The Canterbury Tales was unfinished when Geoffrey Chaucer died in 1400 and none of the 84 surviving manuscripts are believed to be in Chaucer's hand. However, all 84 versions differ from each other as medieval scribes sought to comprehend and improve the text of the poem. So what did Chaucer actually write? And how do the 84 manuscripts relate to each other, given that scribes would often create a manuscript by copying from the text of another? We can only begin to answer these questions by making transcriptions of the manuscripts available for comparison and analysis.
The Norman Blake Editions is a series of online editions which present full diplomatic transcriptions of the key, surviving manuscripts of Chaucer's Canterbury Tales. The series is named in honour of Professor Norman F Blake, formerly the Head of the Department of English Language and Linguistics at the University of Sheffield. All technical design and development has been undertaken by HRI Digital at the University of Sheffield's Humanities Research Institute. The Multitext Edition and The Dd Manuscript are the first instalments in the series. A mobile version will be available in the near future as well as a Web API to permit sharing and re-use of the data.
There are two types of editions in the series: 1) multitext editions which present full-text transcriptions of multiple manuscripts, enabling line-by-line comparison of the different versions; 2) and single manuscript editions which present a detailed study of a particular manuscript.
Each type of edition has a slightly different focus: whereas multitext editions are utilitarian, presenting only the bare bones of the text and tools for comparing them, single manuscript editions reflect the editor's own view of what an edition of that manuscript should be, in terms of the representation of the text and the accompanying critical apparatus and scholarship. We have left it for the user to decide whether they want to consult the texts as individual editions or via the multitext versions.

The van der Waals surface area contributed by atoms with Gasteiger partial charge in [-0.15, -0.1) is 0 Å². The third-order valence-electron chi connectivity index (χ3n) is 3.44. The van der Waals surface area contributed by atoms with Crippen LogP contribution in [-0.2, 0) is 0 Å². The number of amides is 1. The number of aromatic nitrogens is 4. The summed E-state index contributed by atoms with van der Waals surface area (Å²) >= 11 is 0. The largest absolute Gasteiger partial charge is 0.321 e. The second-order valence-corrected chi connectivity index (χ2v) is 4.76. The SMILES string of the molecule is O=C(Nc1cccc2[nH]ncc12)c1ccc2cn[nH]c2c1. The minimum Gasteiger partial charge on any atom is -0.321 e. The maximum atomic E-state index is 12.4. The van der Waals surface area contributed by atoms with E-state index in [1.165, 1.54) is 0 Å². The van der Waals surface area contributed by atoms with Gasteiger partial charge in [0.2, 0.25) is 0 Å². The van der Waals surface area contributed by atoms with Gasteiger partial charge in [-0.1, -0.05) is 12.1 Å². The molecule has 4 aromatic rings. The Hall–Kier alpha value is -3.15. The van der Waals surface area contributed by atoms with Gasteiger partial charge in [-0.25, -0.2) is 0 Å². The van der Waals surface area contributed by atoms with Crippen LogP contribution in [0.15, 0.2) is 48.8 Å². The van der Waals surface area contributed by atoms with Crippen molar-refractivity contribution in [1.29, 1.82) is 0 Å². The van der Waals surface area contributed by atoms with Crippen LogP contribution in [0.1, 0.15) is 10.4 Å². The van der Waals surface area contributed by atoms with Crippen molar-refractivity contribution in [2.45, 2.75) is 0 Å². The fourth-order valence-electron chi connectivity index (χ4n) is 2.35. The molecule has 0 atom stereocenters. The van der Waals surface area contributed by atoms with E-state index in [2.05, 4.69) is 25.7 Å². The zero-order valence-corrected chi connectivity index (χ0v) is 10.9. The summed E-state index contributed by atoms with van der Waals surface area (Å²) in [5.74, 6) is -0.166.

Our intentions when presenting these editions are threefold: first, to make the texts available to the public; second, to realise the vision of our original Director, Professor Norman Blake; and third, to democratise the debates about editing the text of the Canterbury Tales.
Editors: Estelle Stubbs, Michael Pidd, Orietta Da Rold, Simon Horobin and Claire Thomson with Linda Cross
Copyright: The University of Sheffield, 2013
Features: Full-text transcription of 8 complete manuscripts; full-text searching; ability to compare manuscripts line-by-line; ability to create your own edition of the Canterbury Tales using Edition Builder.
- Aberystwyth, National Library of Wales MS. Peniarth 392 D (Hengwrt)
- California, San Marino, Huntington Library MS. Ellesmere 26 C 9 (Ellesemere)
- Oxford, Corpus Christi College MS. 198
- London, British Library MS. Harley 7334
- Cambridge University Library MS. Dd.4.24
- London, British Library MS. Lansdowne 851
- Cambridge University Library MS. Gg.4.2.7
- London, British Library MS. Additional 35286
Editor: Orietta Da Rold
Copyright: The University of Sheffield, 2013. Manuscript images are the copyright of Cambridge University Library
Features: Full-text transcription of Cambridge University Library MS. Dd.4.24; images of every manuscript page; full-text searching; textual commentary; comprehensive background information about all aspects of the manuscript's provenenance, codicology, palaeography and place in the Cantebury Tales textual tradition.
The Four Earliest Manuscripts
Editor: Estelle Stubbs
URL: Coming Soon